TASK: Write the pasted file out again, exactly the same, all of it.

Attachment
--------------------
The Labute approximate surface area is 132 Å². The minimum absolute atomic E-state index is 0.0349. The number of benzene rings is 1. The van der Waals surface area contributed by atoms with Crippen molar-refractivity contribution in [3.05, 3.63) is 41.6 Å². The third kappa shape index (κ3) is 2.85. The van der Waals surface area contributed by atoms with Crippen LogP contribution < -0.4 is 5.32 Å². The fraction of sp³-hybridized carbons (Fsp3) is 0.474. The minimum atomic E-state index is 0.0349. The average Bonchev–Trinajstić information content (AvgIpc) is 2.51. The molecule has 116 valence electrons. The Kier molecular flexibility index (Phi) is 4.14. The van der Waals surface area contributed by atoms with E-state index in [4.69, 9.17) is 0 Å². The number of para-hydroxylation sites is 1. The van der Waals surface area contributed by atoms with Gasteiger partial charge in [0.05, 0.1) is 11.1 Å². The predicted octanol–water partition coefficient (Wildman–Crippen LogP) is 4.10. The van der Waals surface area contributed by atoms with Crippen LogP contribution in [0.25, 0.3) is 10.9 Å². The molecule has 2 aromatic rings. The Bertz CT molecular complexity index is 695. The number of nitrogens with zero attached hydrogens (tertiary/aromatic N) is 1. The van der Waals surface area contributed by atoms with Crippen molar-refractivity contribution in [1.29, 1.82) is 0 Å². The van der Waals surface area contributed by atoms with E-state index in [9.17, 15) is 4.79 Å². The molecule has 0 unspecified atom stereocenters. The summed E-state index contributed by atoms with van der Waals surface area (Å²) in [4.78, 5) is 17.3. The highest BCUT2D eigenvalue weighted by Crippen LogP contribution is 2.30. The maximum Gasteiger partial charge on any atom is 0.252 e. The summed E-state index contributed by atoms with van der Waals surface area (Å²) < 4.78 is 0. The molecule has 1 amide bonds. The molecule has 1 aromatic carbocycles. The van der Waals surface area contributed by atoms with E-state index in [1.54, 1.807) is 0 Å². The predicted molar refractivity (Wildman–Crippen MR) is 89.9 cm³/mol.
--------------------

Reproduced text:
The Labute approximate surface area is 132 Å². The minimum absolute atomic E-state index is 0.0349. The number of benzene rings is 1. The van der Waals surface area contributed by atoms with Crippen molar-refractivity contribution in [3.05, 3.63) is 41.6 Å². The third kappa shape index (κ3) is 2.85. The van der Waals surface area contributed by atoms with Crippen LogP contribution < -0.4 is 5.32 Å². The fraction of sp³-hybridized carbons (Fsp3) is 0.474. The minimum atomic E-state index is 0.0349. The average Bonchev–Trinajstić information content (AvgIpc) is 2.51. The molecule has 116 valence electrons. The Kier molecular flexibility index (Phi) is 4.14. The van der Waals surface area contributed by atoms with E-state index in [4.69, 9.17) is 0 Å². The number of para-hydroxylation sites is 1. The van der Waals surface area contributed by atoms with Gasteiger partial charge in [0.05, 0.1) is 11.1 Å². The predicted octanol–water partition coefficient (Wildman–Crippen LogP) is 4.10. The van der Waals surface area contributed by atoms with Crippen LogP contribution in [0.25, 0.3) is 10.9 Å². The molecule has 2 aromatic rings. The Bertz CT molecular complexity index is 695. The number of nitrogens with zero attached hydrogens (tertiary/aromatic N) is 1. The van der Waals surface area contributed by atoms with Crippen molar-refractivity contribution in [1.29, 1.82) is 0 Å². The van der Waals surface area contributed by atoms with E-state index in [9.17, 15) is 4.79 Å². The molecule has 0 unspecified atom stereocenters. The summed E-state index contributed by atoms with van der Waals surface area (Å²) in [4.78, 5) is 17.3. The highest BCUT2D eigenvalue weighted by Crippen LogP contribution is 2.30. The maximum Gasteiger partial charge on any atom is 0.252 e. The summed E-state index contributed by atoms with van der Waals surface area (Å²) < 4.78 is 0. The molecule has 1 amide bonds. The molecule has 1 aromatic carbocycles. The van der Waals surface area contributed by atoms with E-state index in [1.54, 1.807) is 0 Å². The predicted molar refractivity (Wildman–Crippen MR) is 89.9 cm³/mol.